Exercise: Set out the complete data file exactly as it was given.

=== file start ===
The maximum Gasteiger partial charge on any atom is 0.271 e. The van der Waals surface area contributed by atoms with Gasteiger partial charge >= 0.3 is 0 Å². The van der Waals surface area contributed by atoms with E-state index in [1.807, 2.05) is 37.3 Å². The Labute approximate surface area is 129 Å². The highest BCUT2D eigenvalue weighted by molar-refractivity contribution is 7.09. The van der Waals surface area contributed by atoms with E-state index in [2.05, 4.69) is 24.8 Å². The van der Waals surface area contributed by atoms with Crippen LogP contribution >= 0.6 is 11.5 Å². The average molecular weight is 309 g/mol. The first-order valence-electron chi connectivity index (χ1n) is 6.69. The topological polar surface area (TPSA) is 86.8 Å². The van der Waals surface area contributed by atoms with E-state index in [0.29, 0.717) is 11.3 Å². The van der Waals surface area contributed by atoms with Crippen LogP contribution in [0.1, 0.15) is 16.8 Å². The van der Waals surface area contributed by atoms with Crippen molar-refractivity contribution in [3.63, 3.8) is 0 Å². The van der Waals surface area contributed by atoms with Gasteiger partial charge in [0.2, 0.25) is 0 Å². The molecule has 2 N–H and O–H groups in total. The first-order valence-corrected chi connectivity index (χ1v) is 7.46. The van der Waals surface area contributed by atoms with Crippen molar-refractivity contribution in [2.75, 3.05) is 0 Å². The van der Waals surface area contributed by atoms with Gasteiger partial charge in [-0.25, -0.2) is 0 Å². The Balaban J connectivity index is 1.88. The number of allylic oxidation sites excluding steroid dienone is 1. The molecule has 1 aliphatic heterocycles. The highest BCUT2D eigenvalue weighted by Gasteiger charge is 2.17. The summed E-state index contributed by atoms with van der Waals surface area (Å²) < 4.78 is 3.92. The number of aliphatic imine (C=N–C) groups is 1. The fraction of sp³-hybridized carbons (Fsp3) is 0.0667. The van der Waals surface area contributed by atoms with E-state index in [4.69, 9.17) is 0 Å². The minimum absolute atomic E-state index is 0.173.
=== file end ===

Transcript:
The maximum Gasteiger partial charge on any atom is 0.271 e. The van der Waals surface area contributed by atoms with Gasteiger partial charge >= 0.3 is 0 Å². The van der Waals surface area contributed by atoms with E-state index in [1.807, 2.05) is 37.3 Å². The Labute approximate surface area is 129 Å². The highest BCUT2D eigenvalue weighted by molar-refractivity contribution is 7.09. The van der Waals surface area contributed by atoms with E-state index in [2.05, 4.69) is 24.8 Å². The van der Waals surface area contributed by atoms with Crippen LogP contribution >= 0.6 is 11.5 Å². The average molecular weight is 309 g/mol. The first-order valence-electron chi connectivity index (χ1n) is 6.69. The topological polar surface area (TPSA) is 86.8 Å². The van der Waals surface area contributed by atoms with E-state index in [0.29, 0.717) is 11.3 Å². The van der Waals surface area contributed by atoms with Crippen LogP contribution in [0.1, 0.15) is 16.8 Å². The van der Waals surface area contributed by atoms with Crippen molar-refractivity contribution in [3.63, 3.8) is 0 Å². The van der Waals surface area contributed by atoms with Gasteiger partial charge in [0.2, 0.25) is 0 Å². The molecule has 2 N–H and O–H groups in total. The first-order valence-corrected chi connectivity index (χ1v) is 7.46. The van der Waals surface area contributed by atoms with Crippen molar-refractivity contribution in [2.75, 3.05) is 0 Å². The van der Waals surface area contributed by atoms with Gasteiger partial charge in [-0.25, -0.2) is 0 Å². The Balaban J connectivity index is 1.88. The number of allylic oxidation sites excluding steroid dienone is 1. The molecule has 1 aliphatic heterocycles. The highest BCUT2D eigenvalue weighted by Gasteiger charge is 2.17. The summed E-state index contributed by atoms with van der Waals surface area (Å²) < 4.78 is 3.92. The number of aliphatic imine (C=N–C) groups is 1. The fraction of sp³-hybridized carbons (Fsp3) is 0.0667. The van der Waals surface area contributed by atoms with E-state index in [4.69, 9.17) is 0 Å². The minimum absolute atomic E-state index is 0.173.